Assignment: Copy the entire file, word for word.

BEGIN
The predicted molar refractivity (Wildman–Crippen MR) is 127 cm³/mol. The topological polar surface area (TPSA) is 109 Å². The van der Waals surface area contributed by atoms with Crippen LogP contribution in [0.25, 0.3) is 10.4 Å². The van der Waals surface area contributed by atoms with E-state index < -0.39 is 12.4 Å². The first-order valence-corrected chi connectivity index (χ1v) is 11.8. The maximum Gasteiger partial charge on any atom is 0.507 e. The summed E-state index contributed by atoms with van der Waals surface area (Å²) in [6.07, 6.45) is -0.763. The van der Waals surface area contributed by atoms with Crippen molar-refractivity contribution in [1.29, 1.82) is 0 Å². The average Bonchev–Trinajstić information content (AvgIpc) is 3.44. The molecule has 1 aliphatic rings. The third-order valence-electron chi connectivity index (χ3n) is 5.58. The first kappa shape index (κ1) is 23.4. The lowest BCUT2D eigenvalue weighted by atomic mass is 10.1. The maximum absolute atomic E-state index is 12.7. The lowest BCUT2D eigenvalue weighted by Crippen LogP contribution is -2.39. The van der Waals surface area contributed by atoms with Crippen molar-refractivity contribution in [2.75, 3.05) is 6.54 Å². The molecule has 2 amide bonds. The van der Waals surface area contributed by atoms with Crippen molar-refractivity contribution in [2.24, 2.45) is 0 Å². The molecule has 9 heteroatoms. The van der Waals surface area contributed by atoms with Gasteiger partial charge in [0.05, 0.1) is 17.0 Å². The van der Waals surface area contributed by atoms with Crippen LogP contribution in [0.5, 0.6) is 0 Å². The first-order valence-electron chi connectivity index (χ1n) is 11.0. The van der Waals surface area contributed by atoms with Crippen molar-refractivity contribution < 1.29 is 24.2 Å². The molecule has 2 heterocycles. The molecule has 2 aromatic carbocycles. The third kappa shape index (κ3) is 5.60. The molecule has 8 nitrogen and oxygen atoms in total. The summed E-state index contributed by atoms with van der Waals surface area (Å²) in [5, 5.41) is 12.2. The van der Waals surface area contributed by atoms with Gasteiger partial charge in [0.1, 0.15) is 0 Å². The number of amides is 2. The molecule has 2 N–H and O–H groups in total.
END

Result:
The predicted molar refractivity (Wildman–Crippen MR) is 127 cm³/mol. The topological polar surface area (TPSA) is 109 Å². The van der Waals surface area contributed by atoms with Crippen LogP contribution in [0.25, 0.3) is 10.4 Å². The van der Waals surface area contributed by atoms with E-state index < -0.39 is 12.4 Å². The first-order valence-corrected chi connectivity index (χ1v) is 11.8. The maximum Gasteiger partial charge on any atom is 0.507 e. The summed E-state index contributed by atoms with van der Waals surface area (Å²) in [6.07, 6.45) is -0.763. The van der Waals surface area contributed by atoms with Crippen molar-refractivity contribution in [1.29, 1.82) is 0 Å². The average Bonchev–Trinajstić information content (AvgIpc) is 3.44. The molecule has 1 aliphatic rings. The third-order valence-electron chi connectivity index (χ3n) is 5.58. The first kappa shape index (κ1) is 23.4. The lowest BCUT2D eigenvalue weighted by atomic mass is 10.1. The maximum absolute atomic E-state index is 12.7. The lowest BCUT2D eigenvalue weighted by Crippen LogP contribution is -2.39. The van der Waals surface area contributed by atoms with Crippen molar-refractivity contribution in [2.75, 3.05) is 6.54 Å². The molecule has 2 amide bonds. The van der Waals surface area contributed by atoms with Crippen molar-refractivity contribution in [2.24, 2.45) is 0 Å². The molecule has 9 heteroatoms. The van der Waals surface area contributed by atoms with Gasteiger partial charge in [0.05, 0.1) is 17.0 Å². The van der Waals surface area contributed by atoms with Crippen LogP contribution in [0.5, 0.6) is 0 Å². The first-order valence-electron chi connectivity index (χ1n) is 11.0. The van der Waals surface area contributed by atoms with Crippen molar-refractivity contribution < 1.29 is 24.2 Å². The molecule has 2 heterocycles. The molecule has 2 aromatic carbocycles. The third kappa shape index (κ3) is 5.60. The molecule has 8 nitrogen and oxygen atoms in total. The summed E-state index contributed by atoms with van der Waals surface area (Å²) in [5, 5.41) is 12.2. The van der Waals surface area contributed by atoms with Gasteiger partial charge in [0.1, 0.15) is 0 Å². The number of amides is 2. The molecule has 2 N–H and O–H groups in total.